The Senate is scheduled to reconvene on Monday after more than a month away, bringing as many as 100 senators from across the country. Roughly half the senators are 65 or older and at increased risk for the coronavirus, according to the Centers for Disease Control and Prevention.

Senate Majority Leader Mitch McConnell (R-Ky.) has repeatedly vowed that the Senate can operate safely amid the pandemic with proper social distancing and masks. Though House Democrats originally planned to come back next week, they decided against returning after consulting with Monahan. On Thursday, he did not address whether he thought it was safe for the Senate to return, one of the people familiar with the call said.


Veterans Affairs orders $300,000 worth of body bags

The Department of Veterans Affairs ordered nearly $300,000 worth of body bags this month, according to a contracting document reviewed by POLITICO. The department ordered the body bags from a major contractor called ISO Group because of the coronavirus pandemic, according to the site. The contract was reached on April 15.

The order came as the VA has seen a growing number of deaths due to the pandemic. More than 8,500 patients of the VA have been diagnosed with Covid-19 and nearly 500 have died, according to data on the department’s website Thursday morning. The number of confirmed cases has grown by 3,000 since the contract was inked on April 15.

The contract did not say how many body bags the department was buying, and it is unclear whether the VA bought them because it expects a spike in patient deaths or because it plans to redistribute them to others who might need them. VA spokespersons did not respond to multiple requests for comment.

The Federal Emergency Management Administration recently paid $5.1 million for 100,000 body bags, as first reported by The Wall Street Journal — for a price of about $51 per bag. If the VA paid the same rate, it would have purchased nearly 6,000 bags — a number 12 times larger than the number of VA patients who have died from the disease.

But some retailers sell body bags for lower prices; BodyBagStore.com sells them for as little as $16.80, but limits on how many bags a customer can buy. And on Amazon, one vendor sells body bags for less than $15 each.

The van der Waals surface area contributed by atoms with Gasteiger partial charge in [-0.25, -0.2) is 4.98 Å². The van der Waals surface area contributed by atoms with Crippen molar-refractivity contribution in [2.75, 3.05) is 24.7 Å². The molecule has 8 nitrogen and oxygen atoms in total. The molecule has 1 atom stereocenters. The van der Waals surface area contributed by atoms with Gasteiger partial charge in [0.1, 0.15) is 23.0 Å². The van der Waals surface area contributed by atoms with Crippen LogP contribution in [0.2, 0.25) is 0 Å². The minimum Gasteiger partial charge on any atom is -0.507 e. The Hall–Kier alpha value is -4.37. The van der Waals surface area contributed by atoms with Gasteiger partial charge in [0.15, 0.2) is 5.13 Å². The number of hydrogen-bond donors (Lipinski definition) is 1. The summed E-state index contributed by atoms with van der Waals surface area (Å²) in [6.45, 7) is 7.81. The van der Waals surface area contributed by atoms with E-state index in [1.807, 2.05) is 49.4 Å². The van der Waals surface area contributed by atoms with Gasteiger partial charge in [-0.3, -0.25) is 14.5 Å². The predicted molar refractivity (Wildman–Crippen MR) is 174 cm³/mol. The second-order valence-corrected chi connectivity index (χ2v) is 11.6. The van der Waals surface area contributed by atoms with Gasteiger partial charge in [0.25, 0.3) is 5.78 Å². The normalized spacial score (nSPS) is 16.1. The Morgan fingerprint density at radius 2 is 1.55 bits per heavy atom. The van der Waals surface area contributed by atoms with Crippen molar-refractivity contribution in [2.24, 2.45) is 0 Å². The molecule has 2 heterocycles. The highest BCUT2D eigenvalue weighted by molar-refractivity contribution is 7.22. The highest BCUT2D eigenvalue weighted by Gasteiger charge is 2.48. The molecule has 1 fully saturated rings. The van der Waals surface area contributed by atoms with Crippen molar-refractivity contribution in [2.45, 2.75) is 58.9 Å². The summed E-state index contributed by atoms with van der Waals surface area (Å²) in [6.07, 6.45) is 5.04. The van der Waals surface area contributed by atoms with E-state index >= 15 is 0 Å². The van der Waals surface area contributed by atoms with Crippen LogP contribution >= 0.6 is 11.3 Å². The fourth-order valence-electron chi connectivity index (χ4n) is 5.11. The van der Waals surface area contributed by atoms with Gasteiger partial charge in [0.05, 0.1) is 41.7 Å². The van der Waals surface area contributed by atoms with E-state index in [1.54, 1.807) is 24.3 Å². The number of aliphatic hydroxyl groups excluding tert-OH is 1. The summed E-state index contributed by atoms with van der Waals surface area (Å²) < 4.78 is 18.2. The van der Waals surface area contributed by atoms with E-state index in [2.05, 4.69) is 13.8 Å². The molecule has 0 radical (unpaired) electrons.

Lawmakers Vote by Mail to Roll Back Vote by Mail

An emergency plan for Louisiana’s delayed spring elections was approved by the state Legislature after Republican lawmakers rolled back an expansion of mail-in ballots for people concerned about the coronavirus.

The state House and Senate both approved the revised plan, crafted by Republican Secretary of State Kyle Ardoin, even as a contingent of GOP lawmakers sought to block it because they believed it still featured too much access to mail-in ballots.

Lawmakers voted by mail on the emergency plan. The House approved it on a 62-to-39 vote and the Senate voted 31-to-8.

Following the vote, Ardoin called it a “pragmatic and temporary response” to the pandemic.

Ardoin originally worked with Democratic Gov. John Bel Edwards on the emergency plan, and settled on an expansion of mail-in ballots to those 60 or older, those subject to a stay-at-home order, those unable to appear in public due to concern of exposure or transmission of COVID-19, or those caring for a child or grandchild whose school or child care provider is closed because of the virus, among others.


Bonus Tweet of the Day


BREAKING: Kemp to lift statewide shelter-in-place for most Georgians on Friday

Gov. Brian Kemp will lift a statewide shelter-in-place order for most of Georgia’s 10.6 million residents starting Friday as he continues to roll back coronavirus restrictions, though he urges Georgians to stay at home when possible to contain the pandemic.

The governor’s new order also extended restrictions on many Georgia businesses that have remained open through the pandemic, as he issued guidelines Thursday calling for shops to adhere to “strict social distancing and sanitation rules” that run through May 13.

The state will require elderly and “medically fragile” residents to shelter in place through June 12, and Kemp renewed restrictions that require nursing homes and long-term care facilities to take aggressive steps to curb the virus until that date.

But Kemp told The Atlanta Journal-Constitution on Thursday that it was time to lift other measures to help revive Georgia’s tattered economy, stressing that a ramp-up in testing and increased hospital capacity that helped influence his decision.


Journalist: I was assured today by several readers that it's ok to drink bleach


Susan J. Demas 🏔
I was assured today by several readers that it's ok to drink bleach (it is not OK to drink bleach. Please don't).

Tweet of the Day